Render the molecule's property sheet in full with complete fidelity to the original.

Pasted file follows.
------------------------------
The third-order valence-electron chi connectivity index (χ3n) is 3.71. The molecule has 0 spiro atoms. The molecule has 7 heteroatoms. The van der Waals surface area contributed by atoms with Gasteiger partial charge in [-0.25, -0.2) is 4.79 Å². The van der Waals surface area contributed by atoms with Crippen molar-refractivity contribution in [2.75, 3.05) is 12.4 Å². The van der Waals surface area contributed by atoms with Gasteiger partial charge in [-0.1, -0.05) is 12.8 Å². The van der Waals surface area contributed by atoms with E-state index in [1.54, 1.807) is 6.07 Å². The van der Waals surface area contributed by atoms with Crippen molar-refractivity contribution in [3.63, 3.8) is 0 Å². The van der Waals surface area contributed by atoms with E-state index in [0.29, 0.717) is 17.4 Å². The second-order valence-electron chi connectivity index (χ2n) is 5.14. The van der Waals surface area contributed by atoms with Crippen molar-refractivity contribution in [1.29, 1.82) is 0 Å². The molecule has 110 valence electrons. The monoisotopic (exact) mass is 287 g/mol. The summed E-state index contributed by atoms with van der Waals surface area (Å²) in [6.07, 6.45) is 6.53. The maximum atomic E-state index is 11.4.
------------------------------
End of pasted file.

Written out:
The third-order valence-electron chi connectivity index (χ3n) is 3.71. The molecule has 0 spiro atoms. The molecule has 7 heteroatoms. The van der Waals surface area contributed by atoms with Gasteiger partial charge in [-0.25, -0.2) is 4.79 Å². The van der Waals surface area contributed by atoms with Crippen molar-refractivity contribution in [2.75, 3.05) is 12.4 Å². The van der Waals surface area contributed by atoms with Gasteiger partial charge in [-0.1, -0.05) is 12.8 Å². The van der Waals surface area contributed by atoms with E-state index in [1.54, 1.807) is 6.07 Å². The van der Waals surface area contributed by atoms with Crippen molar-refractivity contribution in [3.63, 3.8) is 0 Å². The van der Waals surface area contributed by atoms with E-state index in [0.29, 0.717) is 17.4 Å². The second-order valence-electron chi connectivity index (χ2n) is 5.14. The van der Waals surface area contributed by atoms with Crippen molar-refractivity contribution in [1.29, 1.82) is 0 Å². The molecule has 110 valence electrons. The monoisotopic (exact) mass is 287 g/mol. The summed E-state index contributed by atoms with van der Waals surface area (Å²) in [6.07, 6.45) is 6.53. The maximum atomic E-state index is 11.4.